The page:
CCTA deemed OK for low, intermediate CAD risk in new appropriate use criteria
Cardiac CT with Somatom Definition
Image source: Siemens Healthcare
The use of coronary CT angiography (CCTA) for diagnosis and risk assessment in patients with low or intermediate risk or pretest probability for coronary artery disease (CAD) was viewed favorably, whereas testing in high-risk patients, routine repeat testing and general screening in certain clinical scenarios were viewed less favorably in a multi-society appropriate use criteria document published online Oct. 25 in the Journal of the American College of Cardiology.

The report, written by the American College of Cardiology Foundation Appropriate Use Criteria Task Force, the Society of Cardiovascular CT, the American College of Radiology, the American Heart Association, the American Society of Echocardiography, the American Society of Nuclear Cardiology, the Society for Cardiovascular Angiography and Interventions and the Society for Cardiovascular MR, also suggests that the use of non-contrast CT for calcium scoring is appropriate within intermediate- and selected low-risk patients.

The criteria, which the authors said would “have an impact on physician decision making, performance and reimbursement policy, as well as “help guide future research,” outline the appropriate applications of CCTA and are within the category of cardiac structural and functional evaluation.

In scoring the indications, Allen J. Taylor, MD, from the Washington Hospital Center in Washington, D.C., and colleagues said that the following probabilities, as calculated from various available algorithms, should be applied:
  • Low pretest probability: 10 percent pretest probability of CAD;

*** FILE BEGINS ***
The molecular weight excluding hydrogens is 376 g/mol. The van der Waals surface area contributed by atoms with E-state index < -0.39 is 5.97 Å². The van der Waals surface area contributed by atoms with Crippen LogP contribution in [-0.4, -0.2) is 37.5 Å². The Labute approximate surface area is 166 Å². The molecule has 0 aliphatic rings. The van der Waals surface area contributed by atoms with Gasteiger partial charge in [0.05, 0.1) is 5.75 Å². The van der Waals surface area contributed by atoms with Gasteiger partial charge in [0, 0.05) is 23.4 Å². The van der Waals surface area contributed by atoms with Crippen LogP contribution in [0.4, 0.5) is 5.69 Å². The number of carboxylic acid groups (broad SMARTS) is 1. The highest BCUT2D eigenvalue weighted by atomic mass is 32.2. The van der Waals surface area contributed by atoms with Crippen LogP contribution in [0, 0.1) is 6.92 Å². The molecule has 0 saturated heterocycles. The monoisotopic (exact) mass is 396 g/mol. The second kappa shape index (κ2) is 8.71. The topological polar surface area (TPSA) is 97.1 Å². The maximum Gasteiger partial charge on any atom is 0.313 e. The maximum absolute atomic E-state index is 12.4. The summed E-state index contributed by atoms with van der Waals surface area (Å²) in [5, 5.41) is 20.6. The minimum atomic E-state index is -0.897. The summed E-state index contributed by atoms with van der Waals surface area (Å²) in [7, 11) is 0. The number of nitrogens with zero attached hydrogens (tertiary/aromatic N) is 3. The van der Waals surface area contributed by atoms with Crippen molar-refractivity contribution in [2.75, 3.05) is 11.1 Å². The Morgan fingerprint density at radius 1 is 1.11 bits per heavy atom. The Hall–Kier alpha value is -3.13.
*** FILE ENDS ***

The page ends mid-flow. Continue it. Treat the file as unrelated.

• Intermediate pretest probability: Between 10 percent and 90 percent pretest probability of CAD; and
  • High pretest probability: 90 percent pretest probability of CAD.
This document is an update to the original appropriateness criteria for CCTA published in 2006. However, the authors said that a direct comparison to the 2006 document is “difficult” because of the many changes in the number and wording of clinical scenarios.

In summary:
  • Thirty-one indications were carried forward from the 2006 document, including prior ratings where 10 were appropriate, 10 were uncertain and 11 were inappropriate. Among these, eight shifted up one category from either uncertain to appropriate (Indications 1 [intermediate], 6 [low], 10 [intermediate], 39, 49, 54) or from inappropriate to uncertain (Indications 2 [high], 42 [more than five years]). The other 23 indications are unchanged appropriate use ratings.
  • One area of expansion compared with the 2006 criteria involves symptomatic patients without known heart disease. CCTA was felt to be appropriate primarily for situations involving a low or intermediate pretest probability of obstructive CAD. Scenarios involving high-probability CAD patients were rated as uncertain with the exceptions of a patient with an interpretable ECG who was able to exercise, and for definite MI.